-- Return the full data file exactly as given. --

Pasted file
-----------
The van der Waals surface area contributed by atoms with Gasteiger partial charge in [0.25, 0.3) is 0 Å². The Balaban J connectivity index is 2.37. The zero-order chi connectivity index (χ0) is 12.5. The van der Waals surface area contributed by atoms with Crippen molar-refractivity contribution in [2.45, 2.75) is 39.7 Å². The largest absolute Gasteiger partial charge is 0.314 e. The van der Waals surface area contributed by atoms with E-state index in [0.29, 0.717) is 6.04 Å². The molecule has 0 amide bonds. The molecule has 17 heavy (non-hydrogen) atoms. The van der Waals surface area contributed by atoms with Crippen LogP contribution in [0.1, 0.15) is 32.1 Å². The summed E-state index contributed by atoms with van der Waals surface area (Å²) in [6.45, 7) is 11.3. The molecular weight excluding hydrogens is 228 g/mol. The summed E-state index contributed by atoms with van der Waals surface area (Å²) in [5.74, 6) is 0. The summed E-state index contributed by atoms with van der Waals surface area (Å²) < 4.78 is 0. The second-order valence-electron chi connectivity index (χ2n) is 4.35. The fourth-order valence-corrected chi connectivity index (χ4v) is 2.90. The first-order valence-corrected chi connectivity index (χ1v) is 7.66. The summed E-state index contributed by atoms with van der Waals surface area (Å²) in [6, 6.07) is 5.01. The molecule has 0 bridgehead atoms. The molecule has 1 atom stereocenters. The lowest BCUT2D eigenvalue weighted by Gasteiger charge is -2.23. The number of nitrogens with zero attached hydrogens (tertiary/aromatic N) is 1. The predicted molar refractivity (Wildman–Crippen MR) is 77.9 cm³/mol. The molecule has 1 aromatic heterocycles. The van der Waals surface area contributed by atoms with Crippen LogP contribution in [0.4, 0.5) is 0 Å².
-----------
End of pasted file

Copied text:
The van der Waals surface area contributed by atoms with Gasteiger partial charge in [0.25, 0.3) is 0 Å². The Balaban J connectivity index is 2.37. The zero-order chi connectivity index (χ0) is 12.5. The van der Waals surface area contributed by atoms with Crippen molar-refractivity contribution in [2.45, 2.75) is 39.7 Å². The largest absolute Gasteiger partial charge is 0.314 e. The van der Waals surface area contributed by atoms with E-state index in [0.29, 0.717) is 6.04 Å². The molecule has 0 amide bonds. The molecule has 17 heavy (non-hydrogen) atoms. The van der Waals surface area contributed by atoms with Crippen LogP contribution in [0.1, 0.15) is 32.1 Å². The summed E-state index contributed by atoms with van der Waals surface area (Å²) in [6.45, 7) is 11.3. The molecular weight excluding hydrogens is 228 g/mol. The summed E-state index contributed by atoms with van der Waals surface area (Å²) in [5.74, 6) is 0. The summed E-state index contributed by atoms with van der Waals surface area (Å²) < 4.78 is 0. The second-order valence-electron chi connectivity index (χ2n) is 4.35. The fourth-order valence-corrected chi connectivity index (χ4v) is 2.90. The first-order valence-corrected chi connectivity index (χ1v) is 7.66. The summed E-state index contributed by atoms with van der Waals surface area (Å²) in [6, 6.07) is 5.01. The molecule has 0 bridgehead atoms. The molecule has 1 atom stereocenters. The lowest BCUT2D eigenvalue weighted by Gasteiger charge is -2.23. The number of nitrogens with zero attached hydrogens (tertiary/aromatic N) is 1. The predicted molar refractivity (Wildman–Crippen MR) is 77.9 cm³/mol. The molecule has 1 aromatic heterocycles. The van der Waals surface area contributed by atoms with Crippen LogP contribution in [0.4, 0.5) is 0 Å².